Purpose: Tracheostomy is commonly used to provide control of the upper airway in pediatric patients. The traditional approach, which uses a midline vertical incision in the anterior tracheal wall, is associated with relatively high rates of complications when it is used on a long-term basis. Alternative approaches, such as removing tracheal window or creating tracheal flaps, have been avoided in the pediatric patient because of the risk of tracheal stenosis and the potential for the subsequent effect on tracheal growth. The superiorly based flap tracheostomy (SBFT) has greatly reduced these risks in adults and offers better stomal maintenance, safety, and patient acceptance, but it has not been widely evaluated in pediatric patients. Methods: We reviewed 21 superiorly based flap tracheostomies performed in children at our institution between 1986 and 1993. Routine follow-up assessments included fixed and flexible laryngotracheoscopy. Average follow-up was 17 months. Results: The most common indication for performing the SBFT was bilateral vocal cord paralysis. Short-term complications included wound infection and granuloma in 2 patients. Long- term complications were not observed. One patient died from lower respiratory tract causes. Five of the patients were eventually decannulated, and the stoma closed without laryngotracheal stenosis. Morbidity rates were less and mortality was comparable to those of traditional tracheostomy. Conclusion: We conclude that the SBFT is promising a technique for establishing long-term control of the airway in pediatric patients.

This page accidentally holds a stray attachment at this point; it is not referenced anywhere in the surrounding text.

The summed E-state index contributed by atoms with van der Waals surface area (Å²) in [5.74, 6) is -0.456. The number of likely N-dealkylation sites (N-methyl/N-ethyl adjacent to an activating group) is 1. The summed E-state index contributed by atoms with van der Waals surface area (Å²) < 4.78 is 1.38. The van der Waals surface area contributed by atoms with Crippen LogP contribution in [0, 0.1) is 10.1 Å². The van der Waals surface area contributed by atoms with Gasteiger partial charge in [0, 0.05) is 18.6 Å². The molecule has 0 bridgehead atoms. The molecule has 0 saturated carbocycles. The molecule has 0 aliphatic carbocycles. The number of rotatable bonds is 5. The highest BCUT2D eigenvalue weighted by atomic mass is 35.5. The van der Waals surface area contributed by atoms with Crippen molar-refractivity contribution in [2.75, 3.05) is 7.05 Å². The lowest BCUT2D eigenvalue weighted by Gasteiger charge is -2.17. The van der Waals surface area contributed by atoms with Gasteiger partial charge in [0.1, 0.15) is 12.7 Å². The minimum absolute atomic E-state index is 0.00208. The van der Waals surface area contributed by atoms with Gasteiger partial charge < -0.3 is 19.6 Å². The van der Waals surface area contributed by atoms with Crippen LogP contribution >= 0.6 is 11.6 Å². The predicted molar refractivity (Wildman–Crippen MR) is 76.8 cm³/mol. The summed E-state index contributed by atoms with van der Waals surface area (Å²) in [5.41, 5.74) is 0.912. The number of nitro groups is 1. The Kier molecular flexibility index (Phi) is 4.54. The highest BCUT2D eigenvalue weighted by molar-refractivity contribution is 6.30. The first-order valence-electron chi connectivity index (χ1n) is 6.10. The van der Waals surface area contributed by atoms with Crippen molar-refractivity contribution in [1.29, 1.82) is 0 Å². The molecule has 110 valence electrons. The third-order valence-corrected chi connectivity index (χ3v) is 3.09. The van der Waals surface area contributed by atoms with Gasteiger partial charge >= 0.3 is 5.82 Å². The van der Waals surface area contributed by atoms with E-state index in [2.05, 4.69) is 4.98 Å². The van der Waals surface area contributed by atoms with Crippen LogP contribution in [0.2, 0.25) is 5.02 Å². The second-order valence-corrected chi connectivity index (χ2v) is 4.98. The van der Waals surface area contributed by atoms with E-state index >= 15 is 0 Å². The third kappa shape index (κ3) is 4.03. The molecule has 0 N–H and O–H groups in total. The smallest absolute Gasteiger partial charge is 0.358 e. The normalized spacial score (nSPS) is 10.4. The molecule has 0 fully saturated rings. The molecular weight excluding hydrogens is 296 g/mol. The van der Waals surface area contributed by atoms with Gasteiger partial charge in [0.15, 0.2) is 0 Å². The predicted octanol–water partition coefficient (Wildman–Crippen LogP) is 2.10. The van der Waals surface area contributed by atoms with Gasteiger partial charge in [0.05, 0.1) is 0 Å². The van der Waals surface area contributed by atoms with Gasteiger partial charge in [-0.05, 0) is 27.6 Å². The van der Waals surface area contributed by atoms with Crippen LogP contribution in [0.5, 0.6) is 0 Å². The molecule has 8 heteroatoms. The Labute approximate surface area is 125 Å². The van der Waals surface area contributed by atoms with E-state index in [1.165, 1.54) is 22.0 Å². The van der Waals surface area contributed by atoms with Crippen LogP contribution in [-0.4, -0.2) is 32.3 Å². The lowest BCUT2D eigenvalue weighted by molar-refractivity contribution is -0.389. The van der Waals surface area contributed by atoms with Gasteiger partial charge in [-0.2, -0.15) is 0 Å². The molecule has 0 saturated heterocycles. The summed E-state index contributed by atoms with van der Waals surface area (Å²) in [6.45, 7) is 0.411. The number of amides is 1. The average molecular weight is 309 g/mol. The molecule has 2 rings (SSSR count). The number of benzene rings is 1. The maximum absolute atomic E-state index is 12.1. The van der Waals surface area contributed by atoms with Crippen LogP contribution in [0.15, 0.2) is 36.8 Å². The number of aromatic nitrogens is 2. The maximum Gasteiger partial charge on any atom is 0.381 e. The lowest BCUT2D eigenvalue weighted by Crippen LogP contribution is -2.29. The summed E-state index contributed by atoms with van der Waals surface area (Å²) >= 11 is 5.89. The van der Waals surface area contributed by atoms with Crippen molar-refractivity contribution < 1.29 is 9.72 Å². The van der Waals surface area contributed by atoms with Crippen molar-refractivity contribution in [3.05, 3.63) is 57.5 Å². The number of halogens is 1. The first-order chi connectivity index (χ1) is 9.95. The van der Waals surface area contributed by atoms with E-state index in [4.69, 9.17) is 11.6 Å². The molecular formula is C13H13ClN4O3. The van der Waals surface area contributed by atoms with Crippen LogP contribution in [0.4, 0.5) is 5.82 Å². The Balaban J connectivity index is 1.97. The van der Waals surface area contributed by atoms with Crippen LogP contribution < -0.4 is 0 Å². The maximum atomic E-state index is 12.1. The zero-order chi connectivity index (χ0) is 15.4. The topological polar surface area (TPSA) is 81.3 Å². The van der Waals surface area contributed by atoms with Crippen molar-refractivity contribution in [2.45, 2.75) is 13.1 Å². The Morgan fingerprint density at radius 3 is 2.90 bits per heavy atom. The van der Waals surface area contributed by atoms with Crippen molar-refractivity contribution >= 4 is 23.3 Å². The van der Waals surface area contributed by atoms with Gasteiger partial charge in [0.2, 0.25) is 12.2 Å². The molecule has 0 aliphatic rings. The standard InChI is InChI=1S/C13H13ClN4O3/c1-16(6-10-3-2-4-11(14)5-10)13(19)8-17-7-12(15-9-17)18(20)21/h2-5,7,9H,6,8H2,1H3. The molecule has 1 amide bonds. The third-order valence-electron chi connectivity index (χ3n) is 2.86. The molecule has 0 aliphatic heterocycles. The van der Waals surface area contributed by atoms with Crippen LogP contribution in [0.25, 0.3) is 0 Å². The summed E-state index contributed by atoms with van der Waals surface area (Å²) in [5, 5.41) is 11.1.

|Original language||English (US)|
|Number of pages||6|
|Journal||American Journal of Otolaryngology - Head and Neck Medicine and Surgery|
|State||Published - 1996|
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